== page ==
The Girl Who Spelled Freedom was a 1980s Disney Movie that I’d love to see again. It was about a Cambodian refugee girl who became excellent at spelling English words and got into a spelling bee final in the US, only four years after she started learning English.
I’d love to see it to see how I, as an adult, would be at spelling the words she was able to spell in the competition. I’m good at spelling. Regularly I get asked to spell words for friends, family, associates. Occasionally I get a spelling wrong. It’s not just a mistype, but the spell check on Microsoft Word informs me that yet again I have spelled intriuge wrong. It should be intrigue.
Did you mean?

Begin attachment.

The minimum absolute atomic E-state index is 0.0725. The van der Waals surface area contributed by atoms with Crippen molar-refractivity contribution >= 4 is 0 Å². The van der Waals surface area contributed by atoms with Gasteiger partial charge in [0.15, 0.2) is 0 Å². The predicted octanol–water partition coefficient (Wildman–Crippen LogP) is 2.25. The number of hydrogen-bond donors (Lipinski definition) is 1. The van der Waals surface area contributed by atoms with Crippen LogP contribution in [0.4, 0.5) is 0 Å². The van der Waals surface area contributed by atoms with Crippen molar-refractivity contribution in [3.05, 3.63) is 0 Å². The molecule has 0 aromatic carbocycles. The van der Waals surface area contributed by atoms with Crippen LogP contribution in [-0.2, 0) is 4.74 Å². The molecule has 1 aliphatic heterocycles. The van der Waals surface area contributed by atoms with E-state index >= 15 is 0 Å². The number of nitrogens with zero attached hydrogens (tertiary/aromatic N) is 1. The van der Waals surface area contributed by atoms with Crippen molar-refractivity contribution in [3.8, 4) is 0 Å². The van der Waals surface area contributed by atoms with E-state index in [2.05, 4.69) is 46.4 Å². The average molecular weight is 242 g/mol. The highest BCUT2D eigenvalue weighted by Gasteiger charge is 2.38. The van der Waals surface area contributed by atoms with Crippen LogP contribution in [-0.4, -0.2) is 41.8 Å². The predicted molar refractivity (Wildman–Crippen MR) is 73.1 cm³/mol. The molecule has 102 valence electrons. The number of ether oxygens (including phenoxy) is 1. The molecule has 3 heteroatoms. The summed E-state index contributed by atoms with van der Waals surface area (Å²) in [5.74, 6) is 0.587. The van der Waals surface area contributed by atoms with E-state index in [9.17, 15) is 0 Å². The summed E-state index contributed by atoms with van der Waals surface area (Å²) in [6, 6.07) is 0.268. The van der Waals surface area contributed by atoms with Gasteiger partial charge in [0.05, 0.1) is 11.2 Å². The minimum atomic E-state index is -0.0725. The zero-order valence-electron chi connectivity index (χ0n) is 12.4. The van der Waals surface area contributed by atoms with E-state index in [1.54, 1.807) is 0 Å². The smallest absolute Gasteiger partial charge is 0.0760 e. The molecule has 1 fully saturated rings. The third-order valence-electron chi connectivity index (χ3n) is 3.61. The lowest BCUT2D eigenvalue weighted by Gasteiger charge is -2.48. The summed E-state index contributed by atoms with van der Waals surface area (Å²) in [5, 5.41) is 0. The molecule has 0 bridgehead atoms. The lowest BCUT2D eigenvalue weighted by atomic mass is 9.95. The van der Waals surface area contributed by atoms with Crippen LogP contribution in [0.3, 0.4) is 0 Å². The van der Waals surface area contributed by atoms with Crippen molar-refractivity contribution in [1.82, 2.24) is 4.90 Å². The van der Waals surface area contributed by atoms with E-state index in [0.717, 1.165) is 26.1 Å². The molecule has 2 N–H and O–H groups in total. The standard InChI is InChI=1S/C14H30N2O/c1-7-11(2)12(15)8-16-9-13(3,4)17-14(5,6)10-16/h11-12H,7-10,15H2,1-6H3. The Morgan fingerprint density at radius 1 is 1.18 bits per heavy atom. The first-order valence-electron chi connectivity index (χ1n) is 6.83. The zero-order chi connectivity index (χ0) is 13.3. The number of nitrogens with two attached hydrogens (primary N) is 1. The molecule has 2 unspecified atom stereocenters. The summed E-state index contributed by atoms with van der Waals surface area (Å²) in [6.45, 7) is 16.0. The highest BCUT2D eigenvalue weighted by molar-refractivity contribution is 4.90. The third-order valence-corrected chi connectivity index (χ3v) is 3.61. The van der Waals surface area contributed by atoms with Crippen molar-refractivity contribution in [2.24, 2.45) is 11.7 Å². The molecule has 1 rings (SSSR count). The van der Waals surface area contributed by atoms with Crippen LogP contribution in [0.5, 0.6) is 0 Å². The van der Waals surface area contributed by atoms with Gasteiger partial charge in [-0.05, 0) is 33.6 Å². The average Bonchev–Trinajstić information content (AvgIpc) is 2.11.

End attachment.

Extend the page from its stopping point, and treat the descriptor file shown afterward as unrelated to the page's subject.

In my line of work I see misspelled words everywhere. I understand that people who are not as good at spelling just don’t see the mistakes. But in this day and age we have the opportunity to turn on the spell check or type a word into a search engine to check the correct spelling. Google, for example will ask “Did you mean:” if it thinks you meant to type in a different word or phrase.
Get it right
So why not try and improve your spelling and improve your communications? If learning by rote is not for you and you’re past the spelling bee sell by date, why not rely on other means to make sure words are spelled correctly? Why not make up a list of the words you misspell most and have them to hand when writing that important pitch or email to a potential client.